require a number of attributes to enable them to grow, whilst carbon, oxygen
and hydrogen can be obtained from the air and water. Due to soil quality
some plants require fertilisers which have the additional elements that
enable the plant to flurish. Click
here to view a chart on optimum
pH levels for crops.
Nitrogen is an essential part of the proteins in plant cells. It is most important for leaf growth and is a necessary part of the green pigment chlorophyll.
Phosphorous is important in cell formation so is most needed by growing parts of the plant. Phosphorous promotes the developemnt of seedlings, root growth, flowering and formation of fruits and seeds.
Phosphorous is notoriously deficient in Australian soils and most plants have evolved to handle low levels of phosphorous. Phosphorous-rich fertilisers should always be used sparingly around native, especially those in the Proteaceae family.
Potassium assists in photosynthesis and is helpful to the plant's 'food factory'. It assists the plant's overall strength, water uptake and disease resistance, and improves the quality of flowers, fruits and seeds.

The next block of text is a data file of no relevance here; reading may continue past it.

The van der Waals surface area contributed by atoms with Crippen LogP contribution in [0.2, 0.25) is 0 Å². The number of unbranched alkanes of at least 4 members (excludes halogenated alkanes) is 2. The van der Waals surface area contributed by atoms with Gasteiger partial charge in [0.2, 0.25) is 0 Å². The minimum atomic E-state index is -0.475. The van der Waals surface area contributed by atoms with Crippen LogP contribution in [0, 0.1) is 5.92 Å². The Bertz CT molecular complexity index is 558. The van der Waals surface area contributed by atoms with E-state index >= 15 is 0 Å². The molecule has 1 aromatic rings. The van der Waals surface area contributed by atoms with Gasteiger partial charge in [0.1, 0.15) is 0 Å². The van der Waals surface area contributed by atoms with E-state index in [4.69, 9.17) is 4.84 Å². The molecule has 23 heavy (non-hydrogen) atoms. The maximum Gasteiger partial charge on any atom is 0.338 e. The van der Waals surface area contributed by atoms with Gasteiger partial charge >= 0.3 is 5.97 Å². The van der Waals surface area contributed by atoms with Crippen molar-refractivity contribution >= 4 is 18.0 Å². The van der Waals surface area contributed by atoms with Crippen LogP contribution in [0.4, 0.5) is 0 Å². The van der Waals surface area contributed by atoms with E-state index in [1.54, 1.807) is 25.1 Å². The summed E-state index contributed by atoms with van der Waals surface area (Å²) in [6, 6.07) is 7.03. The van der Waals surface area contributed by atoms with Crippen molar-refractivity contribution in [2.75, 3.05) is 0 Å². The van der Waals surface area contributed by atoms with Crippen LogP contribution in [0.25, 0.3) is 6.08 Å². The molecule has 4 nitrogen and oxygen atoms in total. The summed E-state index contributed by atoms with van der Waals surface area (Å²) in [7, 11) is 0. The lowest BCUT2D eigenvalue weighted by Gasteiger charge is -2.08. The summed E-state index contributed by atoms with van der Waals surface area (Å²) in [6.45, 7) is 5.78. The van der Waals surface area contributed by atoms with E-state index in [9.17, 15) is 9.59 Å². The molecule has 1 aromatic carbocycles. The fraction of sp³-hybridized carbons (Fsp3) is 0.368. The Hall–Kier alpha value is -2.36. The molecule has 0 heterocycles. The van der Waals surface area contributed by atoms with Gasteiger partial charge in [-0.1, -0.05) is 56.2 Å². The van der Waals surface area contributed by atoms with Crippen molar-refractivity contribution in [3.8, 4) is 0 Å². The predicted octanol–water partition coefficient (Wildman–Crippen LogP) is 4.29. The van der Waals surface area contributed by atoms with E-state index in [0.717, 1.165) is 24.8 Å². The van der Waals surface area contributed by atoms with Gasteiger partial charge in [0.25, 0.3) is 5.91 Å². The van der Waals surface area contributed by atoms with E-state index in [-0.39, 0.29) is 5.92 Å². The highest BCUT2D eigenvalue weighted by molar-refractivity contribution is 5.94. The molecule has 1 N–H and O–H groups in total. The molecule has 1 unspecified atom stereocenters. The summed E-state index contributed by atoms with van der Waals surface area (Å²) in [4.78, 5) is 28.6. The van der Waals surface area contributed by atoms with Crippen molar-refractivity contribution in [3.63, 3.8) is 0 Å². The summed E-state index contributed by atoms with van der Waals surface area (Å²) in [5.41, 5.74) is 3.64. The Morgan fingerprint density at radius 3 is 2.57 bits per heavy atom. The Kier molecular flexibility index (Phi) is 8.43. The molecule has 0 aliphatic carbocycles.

Calcium forms the cell wall structure. It is available in lime, superphosphate and gypsum but is quickly leached out by heavy rain.
Sulphur forms part of plant protein. Defiency is relatively rare because sulphur is found in most plant foods.
Magnesium is important in photosynthesis because it is present in chlorophyll. New leaves have first call on this nutrient and, because magnesium moves very readily through the plant's system, deficiency is most often evident as yellowing of the older leaves. Magnesium is supplied by an application of Epsom Salts dissolved in water.
Trace elements generally function as essential parts of enzymes in the cell. Many important enzymes consist of proteins which attach to co-enzymes, generally made up of trace elements. The control of proteins and other cell processes through chemical reactions is done by enzymes.
Iron allows plants to produce chlorophyll and to activate several enzymes especially those involved in oxidation / reduction processes of photosynthesis and respiration.
Manganese Manganese is essential as an enzyme activator which helps with nitrate assimilation. It is also primarily involved in photosynthesis and chlorophyll production.
Zinc forms part of an enzyme which produces carbon dioxide and maintains CO2 levels for photosynthesis. ZINC also plays a role in hormone production. Poor mobility of ZINC generally leads to deficiency problems.
Copper is an activator of several enzymes in plants, and plays a key role in Vitamin A production.
Boron is needed for sugar movement within the plant, as well as formation of new cells at growing points. Boron also effects pollination and seed development.
Molybdenum is an essential part of some plant enzymes - it is necessary for plants to make use of nitrogen and also essential in legumes for nitrogen fixation to occur.
Page Updated 10th August 2001